Sturdy sliders invite budding bakers to measure out flour and sugar, mix ingredients, and decorate a four-egg “let’s pretend cake!”
A “pretend cake” is the only sort that will come out of this recipe. In the cartoon illustrations, cute mice in toques pose next to the required bowls, kitchen implements, and ingredients. With sliding tabs, a stream of sugar pours into a bowl as readings on a scale change, a mixer and a spoon can be moved back and forth, and temperature and time set on an oven. Baumann only suggests adult help for this last step—leaving everything else, including taking out the hot pan and flipping it over, to the child. Though it is a common practice in international recipes (this is a French import), real beginners may be confused to see the flour and sugar quantified in “cups” in English measure but “grams” in the metric equivalents. Prospective bakers are also instructed during the preparation to separate egg whites and yolks without being shown how. Moreover, the direction to put the cake pan in the oven is mistakenly repeated on a later page. Worst, when it comes time to pour on the raspberry sauce at the end, a second, smaller cake suddenly appears atop the first—since layers were previously unmentioned, readers will be hard-pressed to know which layer they have measurements for and which they don’t.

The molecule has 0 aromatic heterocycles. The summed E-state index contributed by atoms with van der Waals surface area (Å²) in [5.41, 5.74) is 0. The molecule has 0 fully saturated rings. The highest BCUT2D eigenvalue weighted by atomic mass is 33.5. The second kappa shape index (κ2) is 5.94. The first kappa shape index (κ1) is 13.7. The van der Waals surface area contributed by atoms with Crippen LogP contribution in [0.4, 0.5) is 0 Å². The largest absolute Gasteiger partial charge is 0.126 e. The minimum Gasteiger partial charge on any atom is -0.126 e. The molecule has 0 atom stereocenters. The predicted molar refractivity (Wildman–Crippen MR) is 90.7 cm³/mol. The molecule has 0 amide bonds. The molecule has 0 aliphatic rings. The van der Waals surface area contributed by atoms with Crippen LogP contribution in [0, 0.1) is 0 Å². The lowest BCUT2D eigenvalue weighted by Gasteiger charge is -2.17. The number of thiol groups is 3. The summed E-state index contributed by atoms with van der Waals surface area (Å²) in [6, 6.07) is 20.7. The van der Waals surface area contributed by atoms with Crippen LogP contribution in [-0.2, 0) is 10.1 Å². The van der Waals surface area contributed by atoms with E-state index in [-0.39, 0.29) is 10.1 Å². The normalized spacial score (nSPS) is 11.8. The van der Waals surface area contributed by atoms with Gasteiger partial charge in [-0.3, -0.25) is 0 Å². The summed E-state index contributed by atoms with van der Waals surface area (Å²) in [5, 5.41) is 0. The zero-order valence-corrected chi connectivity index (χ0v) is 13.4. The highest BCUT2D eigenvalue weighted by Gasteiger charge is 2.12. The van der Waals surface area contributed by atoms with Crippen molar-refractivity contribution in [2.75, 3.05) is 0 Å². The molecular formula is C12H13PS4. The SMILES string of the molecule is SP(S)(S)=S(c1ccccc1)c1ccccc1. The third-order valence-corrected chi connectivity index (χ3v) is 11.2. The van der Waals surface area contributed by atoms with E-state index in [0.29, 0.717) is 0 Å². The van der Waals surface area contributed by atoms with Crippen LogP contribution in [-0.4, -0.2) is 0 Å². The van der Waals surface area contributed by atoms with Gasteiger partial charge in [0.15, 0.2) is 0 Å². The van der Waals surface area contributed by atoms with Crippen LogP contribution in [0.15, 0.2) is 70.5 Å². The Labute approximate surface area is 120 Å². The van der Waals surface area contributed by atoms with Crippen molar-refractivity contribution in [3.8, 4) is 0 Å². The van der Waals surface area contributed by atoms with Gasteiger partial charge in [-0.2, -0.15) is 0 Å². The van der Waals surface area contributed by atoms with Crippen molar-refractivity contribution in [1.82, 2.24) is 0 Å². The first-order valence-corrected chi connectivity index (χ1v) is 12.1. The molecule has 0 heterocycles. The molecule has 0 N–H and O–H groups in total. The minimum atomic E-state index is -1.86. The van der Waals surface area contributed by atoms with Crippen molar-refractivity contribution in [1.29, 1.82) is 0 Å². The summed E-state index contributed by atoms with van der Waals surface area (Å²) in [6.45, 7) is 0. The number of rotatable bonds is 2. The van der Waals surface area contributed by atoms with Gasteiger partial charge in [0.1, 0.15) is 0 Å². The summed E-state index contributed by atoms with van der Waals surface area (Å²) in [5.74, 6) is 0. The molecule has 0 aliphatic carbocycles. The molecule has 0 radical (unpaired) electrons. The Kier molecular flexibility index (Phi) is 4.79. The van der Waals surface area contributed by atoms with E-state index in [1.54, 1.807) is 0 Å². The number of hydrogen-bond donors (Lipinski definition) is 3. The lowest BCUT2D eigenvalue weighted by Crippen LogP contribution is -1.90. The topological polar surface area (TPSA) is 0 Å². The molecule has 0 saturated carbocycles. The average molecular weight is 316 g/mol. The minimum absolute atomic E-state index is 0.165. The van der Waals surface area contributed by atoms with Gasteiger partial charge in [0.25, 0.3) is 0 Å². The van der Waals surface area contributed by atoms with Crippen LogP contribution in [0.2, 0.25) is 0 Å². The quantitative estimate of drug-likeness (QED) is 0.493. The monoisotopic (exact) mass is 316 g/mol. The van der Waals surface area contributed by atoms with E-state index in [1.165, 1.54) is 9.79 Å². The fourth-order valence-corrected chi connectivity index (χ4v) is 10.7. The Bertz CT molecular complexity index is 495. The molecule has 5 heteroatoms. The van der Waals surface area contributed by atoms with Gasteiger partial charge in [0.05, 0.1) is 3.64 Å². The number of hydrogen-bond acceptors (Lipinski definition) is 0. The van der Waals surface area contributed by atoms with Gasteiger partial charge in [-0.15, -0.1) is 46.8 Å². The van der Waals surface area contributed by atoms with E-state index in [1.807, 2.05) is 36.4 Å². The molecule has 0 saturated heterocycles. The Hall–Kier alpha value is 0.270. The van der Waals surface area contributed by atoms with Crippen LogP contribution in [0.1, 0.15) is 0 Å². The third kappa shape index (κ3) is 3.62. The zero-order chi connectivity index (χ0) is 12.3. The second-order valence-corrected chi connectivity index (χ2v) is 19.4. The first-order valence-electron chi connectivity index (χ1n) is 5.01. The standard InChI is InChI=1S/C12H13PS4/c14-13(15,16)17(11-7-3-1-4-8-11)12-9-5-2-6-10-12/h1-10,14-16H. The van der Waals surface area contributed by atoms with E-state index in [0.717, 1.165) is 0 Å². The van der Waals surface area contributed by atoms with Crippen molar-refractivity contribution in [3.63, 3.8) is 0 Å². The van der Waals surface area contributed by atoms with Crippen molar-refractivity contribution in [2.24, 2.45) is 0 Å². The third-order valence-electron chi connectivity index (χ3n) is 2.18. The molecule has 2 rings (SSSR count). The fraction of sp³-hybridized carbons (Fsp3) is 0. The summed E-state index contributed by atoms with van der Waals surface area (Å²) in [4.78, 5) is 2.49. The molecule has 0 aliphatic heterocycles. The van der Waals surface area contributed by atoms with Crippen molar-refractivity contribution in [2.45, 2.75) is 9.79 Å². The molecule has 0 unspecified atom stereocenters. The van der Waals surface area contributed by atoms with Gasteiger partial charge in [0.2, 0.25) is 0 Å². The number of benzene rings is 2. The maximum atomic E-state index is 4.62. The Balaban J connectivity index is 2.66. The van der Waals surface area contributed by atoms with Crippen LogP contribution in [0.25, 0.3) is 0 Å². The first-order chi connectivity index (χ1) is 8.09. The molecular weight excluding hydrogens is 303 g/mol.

Future chefs may enjoy flicking the moving parts back and forth, but only grown-ups who know their ways around a cookbook are going to get a passable sponge cake from this. (carrying handle) (Novelty. 2-4)